“When experience becomes unrepresentable and conventional language insufficient, voice beyond words needs a new language.”
John Paul Lederach & Angela Jill Lederach; When Blood and Bones Cry Out: Journeys through the Soundscape of Healing & Reconciliation
Illness Revelations: The Bodies of History/Medicine/Us is an interdisciplinary socially engaged artistic project to develop a radical pedagogy for health education through socially engaged puppetry practice. Over the course of two years, it will bring together three historically fragmented communities impacted by healthcare’s structural violence. Phase one will center on engaging those impacted by the legacy of North Carolinas eugenics policies (1924-1974) and people living with chronic illnesses/disabilities. Through an iterative process of workshops and performance-dialogues, these populations will gather to bear witness to each other’s suffering and beauty. Together we will co-create a series of puppets to serve as vessels for seeing the past and imagining a new way forward. In phase 1 of Illness Revelations we will connect two communities wounded by American medicine and create a conversation between them around:
1)How personal, social, and historical influences and experiences of illness/disability are embodied
2)Healing and care of self, others, and community
3)Making visible the injury of erasure inflicted on both populations, stemming from how medicine constructs its view of the body.
This engagement will include students in Duke University’s Reimagine Medicine program who plan to pursue careers in medicine and healthcare.
In contemporary healthcare, illness is often approached through the metaphor of war: we fight, contain, control, and seek to eradicate disease. When the war (and “the cure”) is no longer possible, we offer the metaphor of a garden: tending to the body. Yet neither metaphor is complete. In partnership with diverse chronic and dis/ability communities (the “chronic commons”), pre-health undergraduate students, the artistic community, and the medical school, Illness Revelations is a ground for collective imagining to open a new landscape of possibility. It grapples with the reality of living with and caring for illness in order to reveal the stories that our bodies are speaking, opening space to both feel and give voice to the unspeakable. This landscape will provide the foundation for composing a series of performance scenes while growing a puppet/object-theater language on embodiment, imagination & illness in an act of social healing.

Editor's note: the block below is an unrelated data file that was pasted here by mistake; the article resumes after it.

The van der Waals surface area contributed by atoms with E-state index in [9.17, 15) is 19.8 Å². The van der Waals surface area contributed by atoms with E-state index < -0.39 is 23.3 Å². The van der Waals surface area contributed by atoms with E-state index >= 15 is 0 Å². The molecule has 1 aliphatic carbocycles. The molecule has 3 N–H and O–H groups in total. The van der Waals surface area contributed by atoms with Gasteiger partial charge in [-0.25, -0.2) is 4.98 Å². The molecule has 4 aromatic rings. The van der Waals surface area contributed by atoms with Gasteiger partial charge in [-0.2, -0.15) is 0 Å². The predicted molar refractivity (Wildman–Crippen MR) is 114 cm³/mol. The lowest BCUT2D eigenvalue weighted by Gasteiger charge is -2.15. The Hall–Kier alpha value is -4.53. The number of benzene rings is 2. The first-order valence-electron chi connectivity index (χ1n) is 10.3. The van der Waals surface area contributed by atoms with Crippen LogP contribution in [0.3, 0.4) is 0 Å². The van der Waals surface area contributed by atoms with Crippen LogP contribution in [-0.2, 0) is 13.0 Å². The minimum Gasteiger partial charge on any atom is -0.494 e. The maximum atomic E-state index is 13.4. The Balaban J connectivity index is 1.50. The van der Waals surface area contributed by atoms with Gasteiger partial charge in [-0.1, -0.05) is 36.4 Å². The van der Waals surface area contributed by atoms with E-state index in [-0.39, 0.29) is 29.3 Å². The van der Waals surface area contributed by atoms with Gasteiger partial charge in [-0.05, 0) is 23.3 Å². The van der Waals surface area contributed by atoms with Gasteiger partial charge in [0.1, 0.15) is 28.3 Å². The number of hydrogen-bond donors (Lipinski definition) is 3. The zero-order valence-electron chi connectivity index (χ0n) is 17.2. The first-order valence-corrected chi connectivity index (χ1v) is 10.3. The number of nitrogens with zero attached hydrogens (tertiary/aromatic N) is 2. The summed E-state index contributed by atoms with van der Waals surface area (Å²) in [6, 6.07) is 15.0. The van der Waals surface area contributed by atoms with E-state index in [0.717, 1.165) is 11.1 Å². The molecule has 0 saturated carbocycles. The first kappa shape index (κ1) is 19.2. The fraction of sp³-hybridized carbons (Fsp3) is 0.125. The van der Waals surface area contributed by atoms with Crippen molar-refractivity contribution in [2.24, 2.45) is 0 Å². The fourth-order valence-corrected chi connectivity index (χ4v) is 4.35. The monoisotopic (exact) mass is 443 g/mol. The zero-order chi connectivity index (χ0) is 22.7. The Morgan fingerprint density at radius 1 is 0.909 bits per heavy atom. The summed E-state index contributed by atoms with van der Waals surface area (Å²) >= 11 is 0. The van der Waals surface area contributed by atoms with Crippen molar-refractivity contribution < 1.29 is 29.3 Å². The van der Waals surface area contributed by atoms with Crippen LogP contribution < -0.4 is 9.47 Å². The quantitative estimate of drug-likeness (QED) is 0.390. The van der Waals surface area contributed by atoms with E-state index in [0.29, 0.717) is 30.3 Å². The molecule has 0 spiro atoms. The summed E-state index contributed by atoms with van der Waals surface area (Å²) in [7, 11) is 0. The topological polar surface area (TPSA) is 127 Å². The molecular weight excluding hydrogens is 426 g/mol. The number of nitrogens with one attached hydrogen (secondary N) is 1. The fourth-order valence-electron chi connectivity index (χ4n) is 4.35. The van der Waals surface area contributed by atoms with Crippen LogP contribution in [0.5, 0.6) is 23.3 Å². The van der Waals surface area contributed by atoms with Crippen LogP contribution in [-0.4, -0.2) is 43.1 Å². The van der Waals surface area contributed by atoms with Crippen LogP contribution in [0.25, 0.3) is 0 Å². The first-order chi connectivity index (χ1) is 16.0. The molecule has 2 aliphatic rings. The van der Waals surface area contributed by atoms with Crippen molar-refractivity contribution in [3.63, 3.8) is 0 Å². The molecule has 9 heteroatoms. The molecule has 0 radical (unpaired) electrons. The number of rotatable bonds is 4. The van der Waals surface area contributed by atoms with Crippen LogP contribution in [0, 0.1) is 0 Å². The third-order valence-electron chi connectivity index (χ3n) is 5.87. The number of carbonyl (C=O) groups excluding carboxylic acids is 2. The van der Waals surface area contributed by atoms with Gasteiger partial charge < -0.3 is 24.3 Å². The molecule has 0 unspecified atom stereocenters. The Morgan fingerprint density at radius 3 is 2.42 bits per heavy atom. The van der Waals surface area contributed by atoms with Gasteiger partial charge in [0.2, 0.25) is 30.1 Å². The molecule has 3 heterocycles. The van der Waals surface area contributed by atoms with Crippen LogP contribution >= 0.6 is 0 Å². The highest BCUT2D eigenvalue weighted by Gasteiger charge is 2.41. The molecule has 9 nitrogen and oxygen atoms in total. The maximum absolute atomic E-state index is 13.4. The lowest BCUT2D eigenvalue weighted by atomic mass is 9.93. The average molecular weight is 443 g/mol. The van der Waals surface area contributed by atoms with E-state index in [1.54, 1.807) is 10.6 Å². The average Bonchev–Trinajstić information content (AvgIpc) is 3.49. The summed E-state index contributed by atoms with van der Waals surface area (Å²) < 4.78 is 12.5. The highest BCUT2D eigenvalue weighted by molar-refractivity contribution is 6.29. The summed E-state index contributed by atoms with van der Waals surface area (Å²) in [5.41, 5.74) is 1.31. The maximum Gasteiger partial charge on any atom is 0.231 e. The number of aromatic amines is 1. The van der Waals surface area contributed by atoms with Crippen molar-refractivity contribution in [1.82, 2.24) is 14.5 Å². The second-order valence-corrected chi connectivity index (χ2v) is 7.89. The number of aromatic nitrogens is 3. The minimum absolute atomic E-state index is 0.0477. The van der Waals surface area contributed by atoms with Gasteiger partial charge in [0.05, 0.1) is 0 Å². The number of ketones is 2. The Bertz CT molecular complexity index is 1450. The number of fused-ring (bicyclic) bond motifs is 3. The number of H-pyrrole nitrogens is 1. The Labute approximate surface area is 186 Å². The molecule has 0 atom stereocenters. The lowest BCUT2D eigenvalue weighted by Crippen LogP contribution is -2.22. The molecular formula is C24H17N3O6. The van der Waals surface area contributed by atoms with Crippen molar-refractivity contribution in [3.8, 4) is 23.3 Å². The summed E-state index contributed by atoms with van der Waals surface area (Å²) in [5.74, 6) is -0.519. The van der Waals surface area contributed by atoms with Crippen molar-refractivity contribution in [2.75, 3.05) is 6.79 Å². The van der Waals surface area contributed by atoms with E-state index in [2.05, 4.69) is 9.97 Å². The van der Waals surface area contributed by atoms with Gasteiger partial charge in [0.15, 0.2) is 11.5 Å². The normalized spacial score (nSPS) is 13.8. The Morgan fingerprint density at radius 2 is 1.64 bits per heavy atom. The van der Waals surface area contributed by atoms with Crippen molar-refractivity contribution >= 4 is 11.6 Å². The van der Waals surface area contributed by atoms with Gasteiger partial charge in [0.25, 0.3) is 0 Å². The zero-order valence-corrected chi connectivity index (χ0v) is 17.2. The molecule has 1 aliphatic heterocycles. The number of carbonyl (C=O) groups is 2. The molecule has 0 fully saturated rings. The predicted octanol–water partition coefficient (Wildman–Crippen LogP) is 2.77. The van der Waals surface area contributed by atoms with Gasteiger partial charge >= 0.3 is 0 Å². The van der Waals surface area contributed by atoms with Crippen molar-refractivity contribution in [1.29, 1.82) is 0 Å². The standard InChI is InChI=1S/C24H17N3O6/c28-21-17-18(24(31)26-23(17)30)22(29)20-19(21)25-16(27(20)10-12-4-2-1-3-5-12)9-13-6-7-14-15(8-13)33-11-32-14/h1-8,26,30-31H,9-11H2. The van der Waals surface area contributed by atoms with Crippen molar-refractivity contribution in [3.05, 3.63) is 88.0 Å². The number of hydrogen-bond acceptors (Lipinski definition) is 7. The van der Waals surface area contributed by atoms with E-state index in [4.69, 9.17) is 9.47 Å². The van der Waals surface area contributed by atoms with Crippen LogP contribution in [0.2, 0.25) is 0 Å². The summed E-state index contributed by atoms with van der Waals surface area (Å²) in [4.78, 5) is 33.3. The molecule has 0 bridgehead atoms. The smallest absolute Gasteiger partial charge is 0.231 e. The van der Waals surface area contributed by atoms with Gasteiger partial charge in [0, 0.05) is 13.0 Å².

The ancient-meets-contemporary art of puppetry serves as a unique medium for this investigation: a puppet is a material site of imagination and invocation, straddling the line between “it” and “you”. Physical materiality meets poetic materiality in expressions of the stories of entangled embodiments. Puppetry can carry testimony without taking the narrative of another hostage, which is critical when working with illness narratives.
Art is a research practice into the human condition and is now being called upon by medicine. Yet if Art is going to be engaged in healthcare, it must assert its sequence of practice and its fundamental offer, its intrinsic cultivation of imagination, presence, attention that is under threat in medicine, and its ability to testify to the irreducible paradox of the terror and beauty of life, death, and the in-between.
Marina Tsaplina is an interdisciplinary performing artist working in the field of the Medical/Health Humanities and socially engaged art. She is an Associate of the Trent Center for Bioethics, Humanities and History of Medicine at Duke University where she serves as Lead Artist of Reimagine Medicine. As founder of THE BETES® Organization, she developed theatrical shows and workshops that engaged patient communities and medical education on the lived experience of chronic illness. She was a Kienle Scholar in Medical Humanities at Penn State College of Medicine (2016-2018). Her artistic and scholarly research focuses on how chronic illness creates fractured embodiment, the creation of the medical object of disease, and how the art form of puppetry is uniquely positioned to investigate the literal and poetic body in illness and healthcare. She has lived with type 1 diabetes since she was two years old.